Michael Shea Course Content Outline

Guidelines for Foundation Trainings

Teaching and Learning Content Outline

By Michael J. Shea, Ph.D.

1. Intention of BCST Practice.

  1. To support and facilitate self-regulation in self and other.
  2. To sense the movement of the whole Primary Respiratory System (PRS) and body.
  3. To support and facilitate balance within the subtle fluid nature of the whole PRS in self and other.

2. BCST Theory. The Primary Respiratory System is a continuum of at least five states of dynamic expression.

  1. Dynamic Stillness: powerful nourishing states in which movement seems to be suspended or absent.
  2. The Breath of Life: the underlying impulse that drives subsequent movement.
  3. The Long Tide: A deep slow foundational carrier wave for the Breath of Life. Also known as Primary Respiration or Tidal Body.
  4. The Mid-Tide: A somewhat faster cyclic wave form that is expressed in the fluids of structure and function. Also known as Fluid Body or Potency Tide.
  5. The CRI (Cranial Rhythmic Impulse): A relatively fast wave form that enables and expresses responses and adaptations to the environment. The CRI reflects interactions of the autonomic nervous system with the rest of the body.
  6. Perceiving and reflecting the Primary Respiratory System has potential therapeutic value within each of the five states.

3. Clinical Skills

  1. Communication: Verbal and non-verbal relationship skills.
  2. Orienting: Practitioners’ capacity to sustain attention on the location of their personal midline in space. It especially includes an awareness of stillness in the midline, other fulcrums of stillness in the PRS and the field of stillness in and around the body.
  3. Synchronizing: Resonating with the movement and presence of heart-felt loving kindness and compassion as a basis for relationship.
  4. Continuity: Holding and containing the whole via its rhythmic movement between slowness and stillness is the key to supporting self-regulation of the underlying formative forces that built the body originally and maintain it throughout life.
  5. Buoyancy: Sensing transparency in the hands when contacting the client.
  6. Receptivity: Openness with one’s mind, heart and hands to recognizing and appreciating the client’s expressions of health before, during and after a session.
  7. Disengagement: Recognizing expansion, space and settling at each stage of the session and at the end.
  8. Supervision: Having the support and guidance of professional colleagues especially for the establishment of appropriate therapeutic boundaries.

4. Biodynamic therapeutic perception and recognition: the observation of the systemic movement and whole continuity of the embryonic forces of growth and differentiation.

  1. Stillpoint: When the practitioner and client’s whole PRS becomes quiet for varying periods of time, ceasing its normal or aberrant movement. A stillpoint has the potential to expand beyond both bodies into the room and beyond.
  2. Automatic Shifting: How the Mid-Tide re-organizes as a normal function to its midline, guided by the underlying forces of Primary Respiration.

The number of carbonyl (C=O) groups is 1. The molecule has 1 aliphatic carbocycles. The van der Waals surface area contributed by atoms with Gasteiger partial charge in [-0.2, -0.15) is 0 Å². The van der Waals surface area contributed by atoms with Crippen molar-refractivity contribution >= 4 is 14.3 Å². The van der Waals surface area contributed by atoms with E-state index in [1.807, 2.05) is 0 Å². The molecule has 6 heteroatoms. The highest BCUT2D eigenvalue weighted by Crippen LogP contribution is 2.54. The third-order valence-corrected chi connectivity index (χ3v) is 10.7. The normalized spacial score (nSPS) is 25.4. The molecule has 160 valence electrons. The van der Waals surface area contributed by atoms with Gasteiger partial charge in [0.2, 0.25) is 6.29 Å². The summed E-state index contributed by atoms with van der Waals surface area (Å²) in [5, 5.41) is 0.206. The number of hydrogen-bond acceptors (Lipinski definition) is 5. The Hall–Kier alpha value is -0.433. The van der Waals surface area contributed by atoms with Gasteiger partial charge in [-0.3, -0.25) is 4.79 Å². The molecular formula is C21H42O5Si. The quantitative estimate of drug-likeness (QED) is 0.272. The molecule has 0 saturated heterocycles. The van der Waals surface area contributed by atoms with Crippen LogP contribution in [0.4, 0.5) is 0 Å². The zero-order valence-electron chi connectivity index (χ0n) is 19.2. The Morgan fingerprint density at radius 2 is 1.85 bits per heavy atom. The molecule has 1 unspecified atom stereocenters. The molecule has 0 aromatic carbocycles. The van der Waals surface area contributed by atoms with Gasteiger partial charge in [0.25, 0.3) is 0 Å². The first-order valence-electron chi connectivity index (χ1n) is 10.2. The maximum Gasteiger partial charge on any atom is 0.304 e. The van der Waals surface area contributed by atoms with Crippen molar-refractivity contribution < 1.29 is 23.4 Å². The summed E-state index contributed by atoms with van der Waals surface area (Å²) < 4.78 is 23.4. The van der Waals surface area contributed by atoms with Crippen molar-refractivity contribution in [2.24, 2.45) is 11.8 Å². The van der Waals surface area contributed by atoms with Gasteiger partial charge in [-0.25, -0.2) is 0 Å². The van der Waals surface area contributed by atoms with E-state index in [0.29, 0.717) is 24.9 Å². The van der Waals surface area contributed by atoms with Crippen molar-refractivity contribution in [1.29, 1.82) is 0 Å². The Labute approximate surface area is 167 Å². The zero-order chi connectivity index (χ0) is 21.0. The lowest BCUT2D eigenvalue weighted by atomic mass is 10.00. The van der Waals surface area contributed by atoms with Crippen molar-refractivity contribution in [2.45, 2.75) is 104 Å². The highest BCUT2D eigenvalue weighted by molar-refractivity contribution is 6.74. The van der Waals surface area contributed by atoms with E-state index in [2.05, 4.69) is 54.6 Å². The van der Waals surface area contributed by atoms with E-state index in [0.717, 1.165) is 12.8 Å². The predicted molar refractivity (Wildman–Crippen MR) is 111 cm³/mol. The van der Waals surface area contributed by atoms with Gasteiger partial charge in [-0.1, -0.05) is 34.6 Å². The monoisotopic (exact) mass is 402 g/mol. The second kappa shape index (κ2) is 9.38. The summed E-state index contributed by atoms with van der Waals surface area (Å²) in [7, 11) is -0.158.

3. Ignition: Initiation of the Breath of Life into the PRS at key moments in development and growth by ordering, maintaining and repairing the original intention of the embryo in the body.
  4. Metabolic fields: The unique positioning and shaping activity of cell aggregates condensing and partitioning into a body. Each field is interrelating and inducing one another’s growth in the embryo.

5. Biokinetic therapeutic perception: the observation of unique or localized movement of the embryonic forces of growth and differentiation within the whole.

  1. Symmetry: The way the fluids and tissues of the embryo develop around midlines and fulcrums, with balanced forces in spatial and functional equilibrium.
  2. Tensegrity: The interconnectedness of tissues and fluids of the PRS in the embryo by systemic fields of compression and decompression-tension. It encompasses one or more metabolic fields.
  3. Breathing: The universal presence and moving significance of reciprocal exchange and balance, on all levels from micro- to macro-.
  4. Flexion – Extension: The cyclic patterns of folding and unfolding in the whole, imprinted in the body fluids and tissues from the end of the embryonic period.
  5. Polarities: In biology it is the sense of densities and gradients of fluid activity on or around the midline and the fulcrum. In physics it is the presence of dynamic and complementary forces in all systems, at all levels (i.e., proton and electron in the atom). A subtle third neutral principle accompanies polarities (i.e., the neutron in the atom).
  6. Wholistic Shift: When the client’s autonomic nervous system pauses in an attempt to reach equilibrium which allows the PRS to self-regulate and self-correct at a deeper subtle level. Also known as the Neutral.#

6. Optional clinical skills

  1. Working with neurological affects
  2. Working with shock and trauma
  3. Working with embryonic germ-layer derivatives (ecto-, meso-, endo- layers)
  4. Working with Prenatal and peri-natal imprinting
  5. Working with injuries, syndromes and conditions
  6. Using functional and biomechanical skills and other more direct therapeutic methods